Insulin and Hot Weather: 10 Things You Need to Know

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Insulin is considered the most powerful hormone in the body — but it’s also quite sensitive to bright lights and extreme temperatures, especially the kind of insulin that’s man-made in a lab, not by your pancreas. Knowing how to prevent your insulin from getting too hot during day-to-day activity is a must if your day-to-day life depends on each dose. Here’s what you need to know:


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Insulin is a protein, and it can very easily “spoil” under the wrong temperature conditions

Insulin prefers to be kept between 36° to 46°F. When an insulin vial or pen is opened, it will retain its potency to help you manage your blood sugar for up to 28 days before it starts to break down. Using insulin that has broken down due to time or temperature results in higher blood sugars because your usual dose doesn’t contain its usual strength and efficacy.


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All unopened insulin should be kept in the refrigerator

It typically has an expiration date of 1 year from the date of purchase. But don’t store your insulin in the back of the fridge (where it’s often colder), and be sure your fridge is at a normal setting of 35°F to 40°F. (35 °F is just on the cusp of being too cold, so be careful!) And double-check the setting when you store insulin temporarily in a friend’s fridge or at a hotel.


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Insulin is safe at room temperature, after it’s been opened, for about a month

Insulin is fine at room temperature but will start to degrade and lose its potency after 28 days. Ideally, if you don’t use enough insulin to use up a vial within a month, then you can ask for insulin pens which contain less insulin, and you can draw from it to get insulin into your pump, or if you prefer syringes over pen-needles.


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Don’t leave insulin in your car — ever!

The inside of a car can easily be 20 degrees hotter when it’s closed up while you’re at work or getting groceries. Leaving your insulin in the car for more than a few minutes during any time of year is risky and could easily destroy a small vial of insulin worth hundreds of dollars. When you’re out and about, at work — wherever — keep your insulin in a safe zipped-up kit and keep it in your purse or backpack.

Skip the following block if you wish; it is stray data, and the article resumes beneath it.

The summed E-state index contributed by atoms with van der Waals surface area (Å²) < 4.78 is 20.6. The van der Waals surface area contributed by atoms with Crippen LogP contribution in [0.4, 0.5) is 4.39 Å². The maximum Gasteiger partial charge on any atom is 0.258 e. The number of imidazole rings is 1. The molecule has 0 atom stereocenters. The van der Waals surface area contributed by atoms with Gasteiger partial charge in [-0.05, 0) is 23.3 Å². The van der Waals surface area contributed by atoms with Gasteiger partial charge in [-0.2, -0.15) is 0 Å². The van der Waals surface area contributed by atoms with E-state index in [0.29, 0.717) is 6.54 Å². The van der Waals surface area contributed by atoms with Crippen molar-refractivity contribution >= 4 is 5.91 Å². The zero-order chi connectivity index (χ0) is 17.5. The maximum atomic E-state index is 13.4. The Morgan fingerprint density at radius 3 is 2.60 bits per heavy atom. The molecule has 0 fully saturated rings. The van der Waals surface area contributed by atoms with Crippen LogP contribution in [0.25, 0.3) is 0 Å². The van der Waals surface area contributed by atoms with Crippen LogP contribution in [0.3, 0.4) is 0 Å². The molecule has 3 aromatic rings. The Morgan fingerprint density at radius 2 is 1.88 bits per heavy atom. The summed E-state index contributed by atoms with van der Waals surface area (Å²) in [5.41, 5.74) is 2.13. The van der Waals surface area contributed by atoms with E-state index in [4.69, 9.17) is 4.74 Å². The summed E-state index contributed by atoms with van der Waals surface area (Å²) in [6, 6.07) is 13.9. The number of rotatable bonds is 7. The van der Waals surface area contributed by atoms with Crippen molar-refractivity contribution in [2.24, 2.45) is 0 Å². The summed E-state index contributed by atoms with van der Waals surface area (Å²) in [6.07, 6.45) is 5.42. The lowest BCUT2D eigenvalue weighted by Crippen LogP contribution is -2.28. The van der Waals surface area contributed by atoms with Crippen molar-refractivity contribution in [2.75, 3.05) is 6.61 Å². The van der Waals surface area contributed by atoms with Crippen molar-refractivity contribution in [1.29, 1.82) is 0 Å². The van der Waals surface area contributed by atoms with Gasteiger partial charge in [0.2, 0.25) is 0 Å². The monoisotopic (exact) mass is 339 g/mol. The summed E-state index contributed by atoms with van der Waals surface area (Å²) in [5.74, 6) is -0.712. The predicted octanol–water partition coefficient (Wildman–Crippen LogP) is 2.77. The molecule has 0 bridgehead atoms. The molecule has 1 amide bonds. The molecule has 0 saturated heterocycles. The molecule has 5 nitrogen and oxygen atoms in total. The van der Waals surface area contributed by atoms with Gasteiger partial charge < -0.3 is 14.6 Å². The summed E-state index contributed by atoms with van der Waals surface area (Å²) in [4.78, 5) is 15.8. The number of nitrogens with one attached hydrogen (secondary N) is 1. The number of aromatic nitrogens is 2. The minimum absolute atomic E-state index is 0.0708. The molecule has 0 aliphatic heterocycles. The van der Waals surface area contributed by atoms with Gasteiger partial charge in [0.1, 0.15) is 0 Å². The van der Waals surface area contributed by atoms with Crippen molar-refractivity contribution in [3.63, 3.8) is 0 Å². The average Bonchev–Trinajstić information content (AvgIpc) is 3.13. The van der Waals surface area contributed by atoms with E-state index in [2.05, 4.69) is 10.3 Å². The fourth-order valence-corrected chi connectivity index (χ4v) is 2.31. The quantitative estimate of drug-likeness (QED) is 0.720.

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At the beach or other summertime outings

Leaving your insulin in your bag on the hot sand, under the hot sun, can absolutely cook and destroy your insulin. At the very least, make sure the bag containing your insulin is in the shade and is on a surface that isn’t naturally warm (sometimes that just means putting a towel beneath your bag and the sand).


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What about wearing your insulin pump in extremely hot weather?

If you live out west where 100 °F are the norm throughout the summer, this is crucial — and you’ll want to make sure it’s protected from the sun’s rays by putting it in your pocket. Even in milder summer temps, be sure it isn’t up against your own skin. When you’re on a bike ride, for example, your direct and rising body heat could easily cook it.


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There are some very simple products to help protect your insulin

The “Frio Pack” is one of the simplest and most affordable storage products to keep your insulin cool in hot environments. The basic model costs $22.99, and requires zero refrigeration. Instead, it’s a unique technology that is activated by immersing the pack in water for a few minutes. Give it a quick towel-dry, put your insulin inside, and off you go. You can reactivate it as often as you need to.


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Be careful when traveling by plane

Never, never, never put your insulin in a suitcase that is going to be checked and stored in the luggage section of the airplane. It can be really hot or really cold in that part of the plane, and you’ll arrive at your destination with a batch of useless insulin. Always keep all the insulin you’re traveling with in your carry-on.


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Even during the winter, be wary of heat

If you visit a friend’s house and accidentally put your bag down right in front of a heating vent, your insulin might get cooked and destroyed during your visit. The same goes for when you’re in a car, or even leaving your kit on top of the stove when the oven is preheating. Just be aware, always, that your insulin is in a safe spot.


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Last — on the subject on hot weather

The insulin that has already been injected into your body needs to be considered when you’re in extremely hot temps, too. Dehydration (from weather, illness, exercise, etc.) raises the concentration of sugar in your bloodstream because there’s simply less water in your blood, too. This results in high blood sugar levels, and means you either need more insulin or you need to keep yourself more hydrated...likely both! Water, water, water!